Ask Una is a satire column in which we ask those burning wedding questions we know you’re thinking about but are too afraid to put in writing. So we did it for you. Seriously (we’re not serious).
I need my wedding video to go viral. I need this more than I have ever needed anything, literally, including love, money, family, two working legs, or Western medicine. I have a staff of professional filmmakers ready to shoot (stationary, handheld, and helicopter), the perfect, cocktail-length dress in which I can show off my high school gymnastics routine if necessary, and a gorgeous Southern gothic mansion that looks like the set of Beyonce’s “Formation” video. The one thing I don’t have is a unique idea that will catapult my nuptials into YouTube stardom. Help!
—Vying for a Virus
I can tell by your question that you are a dedicated type of person—more of a Tonya Harding than a Nancy Kerrigan—and that if you really apply yourself, you’ll not only get the wedding of your dreams and a partner for life, but a day or two of Buzzfeed fame to boot.
Your first step is determining why you want your video to go viral. And I don’t mean why as in: “Why do I need this kind of fleeting external validation from strangers? Maybe I should get back into therapy?” I mean it like, when you see your special day in your mind’s eye, why does it go viral? Is there an “accident,” perhaps, in which one of you steps backwards into an infinity pool, or the ring bearer stops halfway down the aisle to pee into a potted bougainvillea? Is it more emotional, in which one of you says something so touching and unexpected to the other’s ex-convict or disabled (ideally both) relative that anyone who sees it will immediately begin to weep uncontrollably, even if they are at work? Or is it a carefully orchestrated endeavor that involves professional choreography, a hidden orchestra and/or gospel choir, and the pre-licensing of a Motown classic so that you don’t get sued by Smokey Robinson?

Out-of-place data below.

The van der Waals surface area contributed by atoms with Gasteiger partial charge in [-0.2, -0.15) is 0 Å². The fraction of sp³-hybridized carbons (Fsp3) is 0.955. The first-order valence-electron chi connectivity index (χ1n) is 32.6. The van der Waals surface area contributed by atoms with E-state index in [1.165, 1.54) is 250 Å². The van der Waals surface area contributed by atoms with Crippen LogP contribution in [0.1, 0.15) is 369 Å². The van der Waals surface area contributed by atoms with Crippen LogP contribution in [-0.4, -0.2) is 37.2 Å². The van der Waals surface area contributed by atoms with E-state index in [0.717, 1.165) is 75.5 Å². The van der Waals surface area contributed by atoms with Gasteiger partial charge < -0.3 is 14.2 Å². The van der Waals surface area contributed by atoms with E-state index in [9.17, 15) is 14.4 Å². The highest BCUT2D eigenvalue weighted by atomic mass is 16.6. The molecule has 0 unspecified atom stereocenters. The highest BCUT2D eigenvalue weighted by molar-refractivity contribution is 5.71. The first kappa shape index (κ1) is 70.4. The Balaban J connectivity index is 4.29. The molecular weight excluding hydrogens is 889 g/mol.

If it’s the first category, I suggest you rethink the gothic mansion setting. Rather, consider saying “I do” on horseback, under a waterfall, or at the very edge of a (low) cliff. Location is everything when you’re hoping to fit a hilarious, non-fatal injury somewhere in between lighting the unity candle and having your pubescent cousin mutter his way through a romantic poem. (Incidentally, candle-lighting is a perfect opportunity for a well-timed misfortune, although I do NOT recommend it with a knee-length dress.)
Emotional virality is the most difficult to pull off successfully. It will help if you, your fiancé, or the person marrying you has ever been a member of a college improv troupe, or if someone at the wedding has recently undergone successful treatment for a disease. I assume that you want to be the star of the show here, so mine your past for anything shocking yet touching that you could reveal during your vows. For example: do you have a long-lost birth parent or estranged child? Send them an invitation but change the start time of the ceremony by 40 minutes, so that they make an entrance right in the middle. If you don’t have anything quite so dramatic, simply read your vows as if you are saying them at your spouse’s funeral. Imagine that s/he is Patrick Swayze from Ghost, during that scene with the penny. Try to forget that you are starting a life together, and pretend that it has already ended, tragically and much too soon.
The fact that you casually mentioned your gymnastics training (“if necessary”—don’t be coy) and have invested in aerial photography, however, suggests to me that you are looking to open Door #3, a supposedly spontaneous performance which, in reality, will take months to rehearse. My advice in this case is to avoid flash mobs (which just make people uncomfortable), cultural appropriation (ditto), and to check the medical records of everyone in the wedding party to make sure they don’t have any prohibitive knee injuries, which can really make the difference when it comes to quality synchronized kicking.
Then again, you could also simply “forget” to wear underwear, and then do a series of backflips during the recessional. It depends on how badly you want it, really.
Una LaMarche has written four young-adult novels, Five Summers, Like No Other, Don’t Fail Me Now, and You in Five Acts, as well as a comic essay collection, Unabrow. Her writing has appeared in The New York Times, The New York Observer, Allure, and Parents, as well as online at the Huffington Post. The New York Times has called her writing “surprisingly seductive,” which she plans to use on her tombstone.